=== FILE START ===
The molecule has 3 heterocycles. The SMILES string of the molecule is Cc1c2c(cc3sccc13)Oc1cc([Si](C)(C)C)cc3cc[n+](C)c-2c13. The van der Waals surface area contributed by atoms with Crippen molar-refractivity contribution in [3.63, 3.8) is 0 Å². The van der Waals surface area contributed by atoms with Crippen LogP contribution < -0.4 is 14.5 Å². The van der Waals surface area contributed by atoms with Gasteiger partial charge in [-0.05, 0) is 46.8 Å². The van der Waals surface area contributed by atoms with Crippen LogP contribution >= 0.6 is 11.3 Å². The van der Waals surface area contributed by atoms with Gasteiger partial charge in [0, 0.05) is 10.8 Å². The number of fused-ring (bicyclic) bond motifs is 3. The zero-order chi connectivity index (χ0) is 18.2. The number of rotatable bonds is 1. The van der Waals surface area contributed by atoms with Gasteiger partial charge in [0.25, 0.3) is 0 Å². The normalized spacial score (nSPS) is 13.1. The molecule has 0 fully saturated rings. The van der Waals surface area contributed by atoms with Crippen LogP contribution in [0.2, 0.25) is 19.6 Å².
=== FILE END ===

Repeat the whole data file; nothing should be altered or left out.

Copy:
The molecule has 3 heterocycles. The SMILES string of the molecule is Cc1c2c(cc3sccc13)Oc1cc([Si](C)(C)C)cc3cc[n+](C)c-2c13. The van der Waals surface area contributed by atoms with Crippen molar-refractivity contribution in [3.63, 3.8) is 0 Å². The van der Waals surface area contributed by atoms with Crippen LogP contribution < -0.4 is 14.5 Å². The van der Waals surface area contributed by atoms with Gasteiger partial charge in [-0.05, 0) is 46.8 Å². The van der Waals surface area contributed by atoms with Crippen LogP contribution >= 0.6 is 11.3 Å². The van der Waals surface area contributed by atoms with Gasteiger partial charge in [0, 0.05) is 10.8 Å². The number of fused-ring (bicyclic) bond motifs is 3. The zero-order chi connectivity index (χ0) is 18.2. The number of rotatable bonds is 1. The van der Waals surface area contributed by atoms with Gasteiger partial charge in [0.25, 0.3) is 0 Å². The normalized spacial score (nSPS) is 13.1. The molecule has 0 fully saturated rings. The van der Waals surface area contributed by atoms with Crippen LogP contribution in [0.2, 0.25) is 19.6 Å².